Fundamentals for Mujer Filmmakers by Mai Nolasco
As the heiress of a pizzeria, my film legacy falls extremely short. There are only so many documentary skills I can learn from the constant novelas playing in my kitchen. So, I decided to venture out on my own, not continue anthropology, and instead get a masters in Media/Documentaries studies. While trying to figure out my way into the film world, I learned there are a few fundamentals that’s a mujer of color should be aware of.
Here is my list and I hope it comes in handy for you all:
1. Find/build a community
Find a safe space where you can share ideas and concerns without being judged for them. Instead, you will be encouraged. Surround yourself with people that want to see you succeed and are willing to join you on these projects if you need an extra hand. This career doesn’t come with a guaranteed job, so a familia (however you define that) is necessary for support.
2. Learn pre-production, production, and post production
Will you need all these skills? Most of the time: yes. (But I promise that over time this will become simple. You have to learn the rules to know how to break them.) You need to be up to date with editing programs, cameras, and audio. You need to know how to pitch your own ideas. This doesn’t mean you have to become a pro in everything, but being a one person team will come in handy.
3. Build a strong online portfolio for yourself
If you don’t have gigs to fill up your portfolio, then organize your own shoots. Go to local festivals and take photos. Offer to take photos or film for free for your friends. Explore styles and/or create projects for yourself. Get creative and build a strong portfolio that can easily be seen online. Extra tip: print business cards with your website address.
4. Branding is important
Branding today has taken on a completely different meaning from whatever Mad Men shows us. Branding is pretty much what people get from your social media and/or when they actually meet you. If, for example, you work on a lot of nature-related projects, that becomes part of your brand and someone might think of you first when working on a similar project.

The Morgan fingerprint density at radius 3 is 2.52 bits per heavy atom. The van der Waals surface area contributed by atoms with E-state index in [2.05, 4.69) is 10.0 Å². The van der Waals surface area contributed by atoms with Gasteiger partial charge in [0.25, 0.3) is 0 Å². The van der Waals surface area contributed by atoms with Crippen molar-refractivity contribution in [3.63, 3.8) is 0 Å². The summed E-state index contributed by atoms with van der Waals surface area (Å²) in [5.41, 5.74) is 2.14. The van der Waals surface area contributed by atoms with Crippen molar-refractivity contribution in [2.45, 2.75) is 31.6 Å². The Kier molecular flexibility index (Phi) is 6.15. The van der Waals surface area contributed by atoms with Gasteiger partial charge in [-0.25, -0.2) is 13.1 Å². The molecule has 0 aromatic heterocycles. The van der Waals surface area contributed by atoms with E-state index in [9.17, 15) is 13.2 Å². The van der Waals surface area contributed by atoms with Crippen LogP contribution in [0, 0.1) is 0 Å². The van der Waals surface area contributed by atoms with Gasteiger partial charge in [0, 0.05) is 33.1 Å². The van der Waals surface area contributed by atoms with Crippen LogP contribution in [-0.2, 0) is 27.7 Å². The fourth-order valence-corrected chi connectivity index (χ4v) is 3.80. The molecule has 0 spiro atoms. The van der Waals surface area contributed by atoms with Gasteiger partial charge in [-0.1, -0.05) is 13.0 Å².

You have to take care of yourself. Understand it’s a good thing to indulge in what makes you shine. The more comfortable you are in your own skin, the more comfortable you become around other people, and the better you are in telling their stories.
6. Know that critique is part of self-development
In order to become good at our crafts we have to be able to seek criticism and grow from it. Albeit, not all criticism is good. Look for constructive criticism and make sure it comes from someone with good intentions.
7. Be informed of the networks that are Latinx based
There are many networks that are latinx based and could be offering a job. These are great places to apply to and/or pitch your own stories to.
8. Respect the story and its audience
At the end of the day, good work shows. Create quality content that both respects the audience and the story your telling.
9. Don’t look around
I learned this when I attempted to be an artist. Nothing stops your own progress like looking around to see how other people are doing and comparing yourself to them. Everyone’s course is different.
10. Don’t be afraid to ask for help
No one starts out knowing everything. Asking for help is a sign of strength and will only help you in the long run.
These are the tips I’m constantly reminding myself of, but they don’t always apply to everyone. You take from it what you can. Even if we don’t come from Coppolas or Barrymores, our stories matter. We should be the producers, filmmakers, directors, and photographers of our own narratives.
Mai is a feminista filmmaker from New York. She interviews and showcases the wonderful work of different feminists of color who are active in their community.